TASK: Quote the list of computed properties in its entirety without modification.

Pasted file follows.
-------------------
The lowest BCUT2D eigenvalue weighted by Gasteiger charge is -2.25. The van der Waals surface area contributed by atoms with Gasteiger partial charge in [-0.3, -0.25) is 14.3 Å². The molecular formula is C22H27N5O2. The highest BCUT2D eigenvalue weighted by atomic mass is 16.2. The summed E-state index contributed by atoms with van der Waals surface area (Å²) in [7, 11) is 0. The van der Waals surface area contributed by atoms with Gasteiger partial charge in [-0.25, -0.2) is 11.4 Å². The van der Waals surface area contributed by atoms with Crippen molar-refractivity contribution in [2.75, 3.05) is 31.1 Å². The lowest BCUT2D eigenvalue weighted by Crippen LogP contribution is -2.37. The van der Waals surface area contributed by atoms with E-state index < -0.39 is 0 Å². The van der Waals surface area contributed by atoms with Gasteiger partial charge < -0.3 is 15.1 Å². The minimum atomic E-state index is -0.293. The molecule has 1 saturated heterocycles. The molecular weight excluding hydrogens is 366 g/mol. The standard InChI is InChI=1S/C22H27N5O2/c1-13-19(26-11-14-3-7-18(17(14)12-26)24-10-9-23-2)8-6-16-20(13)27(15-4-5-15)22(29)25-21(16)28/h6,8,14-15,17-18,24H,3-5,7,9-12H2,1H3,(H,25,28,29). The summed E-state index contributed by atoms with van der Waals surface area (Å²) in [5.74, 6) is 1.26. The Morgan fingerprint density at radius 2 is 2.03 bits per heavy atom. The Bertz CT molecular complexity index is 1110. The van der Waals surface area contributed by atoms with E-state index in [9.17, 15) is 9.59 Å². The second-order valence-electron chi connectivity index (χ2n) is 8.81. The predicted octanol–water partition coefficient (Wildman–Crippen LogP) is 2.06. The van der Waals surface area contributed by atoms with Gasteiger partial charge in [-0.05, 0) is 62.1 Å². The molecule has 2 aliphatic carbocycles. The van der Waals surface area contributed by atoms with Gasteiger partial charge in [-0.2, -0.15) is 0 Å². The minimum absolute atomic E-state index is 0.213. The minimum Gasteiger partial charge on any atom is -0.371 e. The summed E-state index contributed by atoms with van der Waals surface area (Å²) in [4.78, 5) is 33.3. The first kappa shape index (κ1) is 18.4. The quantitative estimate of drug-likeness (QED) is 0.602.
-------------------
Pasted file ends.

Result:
The lowest BCUT2D eigenvalue weighted by Gasteiger charge is -2.25. The van der Waals surface area contributed by atoms with Gasteiger partial charge in [-0.3, -0.25) is 14.3 Å². The molecular formula is C22H27N5O2. The highest BCUT2D eigenvalue weighted by atomic mass is 16.2. The summed E-state index contributed by atoms with van der Waals surface area (Å²) in [7, 11) is 0. The van der Waals surface area contributed by atoms with Gasteiger partial charge in [-0.25, -0.2) is 11.4 Å². The van der Waals surface area contributed by atoms with Crippen molar-refractivity contribution in [2.75, 3.05) is 31.1 Å². The lowest BCUT2D eigenvalue weighted by Crippen LogP contribution is -2.37. The van der Waals surface area contributed by atoms with E-state index < -0.39 is 0 Å². The van der Waals surface area contributed by atoms with Gasteiger partial charge < -0.3 is 15.1 Å². The minimum atomic E-state index is -0.293. The molecule has 1 saturated heterocycles. The molecular weight excluding hydrogens is 366 g/mol. The standard InChI is InChI=1S/C22H27N5O2/c1-13-19(26-11-14-3-7-18(17(14)12-26)24-10-9-23-2)8-6-16-20(13)27(15-4-5-15)22(29)25-21(16)28/h6,8,14-15,17-18,24H,3-5,7,9-12H2,1H3,(H,25,28,29). The summed E-state index contributed by atoms with van der Waals surface area (Å²) in [5.74, 6) is 1.26. The Morgan fingerprint density at radius 2 is 2.03 bits per heavy atom. The Bertz CT molecular complexity index is 1110. The van der Waals surface area contributed by atoms with E-state index in [9.17, 15) is 9.59 Å². The second-order valence-electron chi connectivity index (χ2n) is 8.81. The predicted octanol–water partition coefficient (Wildman–Crippen LogP) is 2.06. The van der Waals surface area contributed by atoms with Gasteiger partial charge in [-0.05, 0) is 62.1 Å². The molecule has 2 aliphatic carbocycles. The van der Waals surface area contributed by atoms with Gasteiger partial charge in [-0.2, -0.15) is 0 Å². The minimum absolute atomic E-state index is 0.213. The minimum Gasteiger partial charge on any atom is -0.371 e. The summed E-state index contributed by atoms with van der Waals surface area (Å²) in [4.78, 5) is 33.3. The first kappa shape index (κ1) is 18.4. The quantitative estimate of drug-likeness (QED) is 0.602.